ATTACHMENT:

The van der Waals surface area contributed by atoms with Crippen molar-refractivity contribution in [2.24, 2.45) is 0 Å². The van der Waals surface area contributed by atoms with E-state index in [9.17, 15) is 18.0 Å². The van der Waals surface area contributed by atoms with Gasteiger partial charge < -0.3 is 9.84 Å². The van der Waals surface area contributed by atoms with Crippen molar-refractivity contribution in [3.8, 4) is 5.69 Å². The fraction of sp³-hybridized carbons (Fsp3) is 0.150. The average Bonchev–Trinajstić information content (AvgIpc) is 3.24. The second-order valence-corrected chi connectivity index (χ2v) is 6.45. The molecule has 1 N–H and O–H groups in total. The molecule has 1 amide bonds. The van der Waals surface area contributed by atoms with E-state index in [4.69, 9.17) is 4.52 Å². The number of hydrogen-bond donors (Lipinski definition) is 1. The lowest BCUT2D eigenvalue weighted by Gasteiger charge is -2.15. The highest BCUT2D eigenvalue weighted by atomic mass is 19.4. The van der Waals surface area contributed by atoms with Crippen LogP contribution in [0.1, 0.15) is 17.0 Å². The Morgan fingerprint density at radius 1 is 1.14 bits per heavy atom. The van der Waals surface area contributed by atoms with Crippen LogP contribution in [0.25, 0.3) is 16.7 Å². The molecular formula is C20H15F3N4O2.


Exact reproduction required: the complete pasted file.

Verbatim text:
The van der Waals surface area contributed by atoms with Crippen molar-refractivity contribution in [2.24, 2.45) is 0 Å². The van der Waals surface area contributed by atoms with E-state index in [9.17, 15) is 18.0 Å². The van der Waals surface area contributed by atoms with Gasteiger partial charge < -0.3 is 9.84 Å². The van der Waals surface area contributed by atoms with Crippen molar-refractivity contribution in [3.8, 4) is 5.69 Å². The fraction of sp³-hybridized carbons (Fsp3) is 0.150. The average Bonchev–Trinajstić information content (AvgIpc) is 3.24. The second-order valence-corrected chi connectivity index (χ2v) is 6.45. The molecule has 1 N–H and O–H groups in total. The molecule has 1 amide bonds. The van der Waals surface area contributed by atoms with E-state index in [4.69, 9.17) is 4.52 Å². The number of hydrogen-bond donors (Lipinski definition) is 1. The lowest BCUT2D eigenvalue weighted by Gasteiger charge is -2.15. The highest BCUT2D eigenvalue weighted by atomic mass is 19.4. The van der Waals surface area contributed by atoms with Crippen LogP contribution in [0.1, 0.15) is 17.0 Å². The Morgan fingerprint density at radius 1 is 1.14 bits per heavy atom. The van der Waals surface area contributed by atoms with Crippen LogP contribution in [0.25, 0.3) is 16.7 Å². The molecular formula is C20H15F3N4O2.